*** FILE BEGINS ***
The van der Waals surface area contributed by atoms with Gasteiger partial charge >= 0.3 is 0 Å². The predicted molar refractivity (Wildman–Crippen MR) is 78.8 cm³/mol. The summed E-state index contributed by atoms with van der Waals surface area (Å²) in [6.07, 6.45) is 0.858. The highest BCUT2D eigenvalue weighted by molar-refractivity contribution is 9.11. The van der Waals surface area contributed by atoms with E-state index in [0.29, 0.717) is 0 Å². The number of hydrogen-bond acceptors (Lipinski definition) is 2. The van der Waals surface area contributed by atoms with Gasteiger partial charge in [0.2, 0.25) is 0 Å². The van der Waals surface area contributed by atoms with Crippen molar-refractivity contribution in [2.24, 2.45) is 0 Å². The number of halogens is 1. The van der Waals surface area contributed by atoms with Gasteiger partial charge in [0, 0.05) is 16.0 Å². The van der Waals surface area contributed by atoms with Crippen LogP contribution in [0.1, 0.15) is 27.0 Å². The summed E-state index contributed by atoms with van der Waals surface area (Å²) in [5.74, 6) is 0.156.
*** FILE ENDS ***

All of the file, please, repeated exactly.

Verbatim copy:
The van der Waals surface area contributed by atoms with Gasteiger partial charge >= 0.3 is 0 Å². The predicted molar refractivity (Wildman–Crippen MR) is 78.8 cm³/mol. The summed E-state index contributed by atoms with van der Waals surface area (Å²) in [6.07, 6.45) is 0.858. The highest BCUT2D eigenvalue weighted by molar-refractivity contribution is 9.11. The van der Waals surface area contributed by atoms with E-state index in [0.29, 0.717) is 0 Å². The number of hydrogen-bond acceptors (Lipinski definition) is 2. The van der Waals surface area contributed by atoms with Gasteiger partial charge in [0.2, 0.25) is 0 Å². The van der Waals surface area contributed by atoms with Crippen molar-refractivity contribution in [2.24, 2.45) is 0 Å². The number of halogens is 1. The van der Waals surface area contributed by atoms with Gasteiger partial charge in [0, 0.05) is 16.0 Å². The van der Waals surface area contributed by atoms with Crippen LogP contribution in [0.1, 0.15) is 27.0 Å². The summed E-state index contributed by atoms with van der Waals surface area (Å²) in [5.74, 6) is 0.156.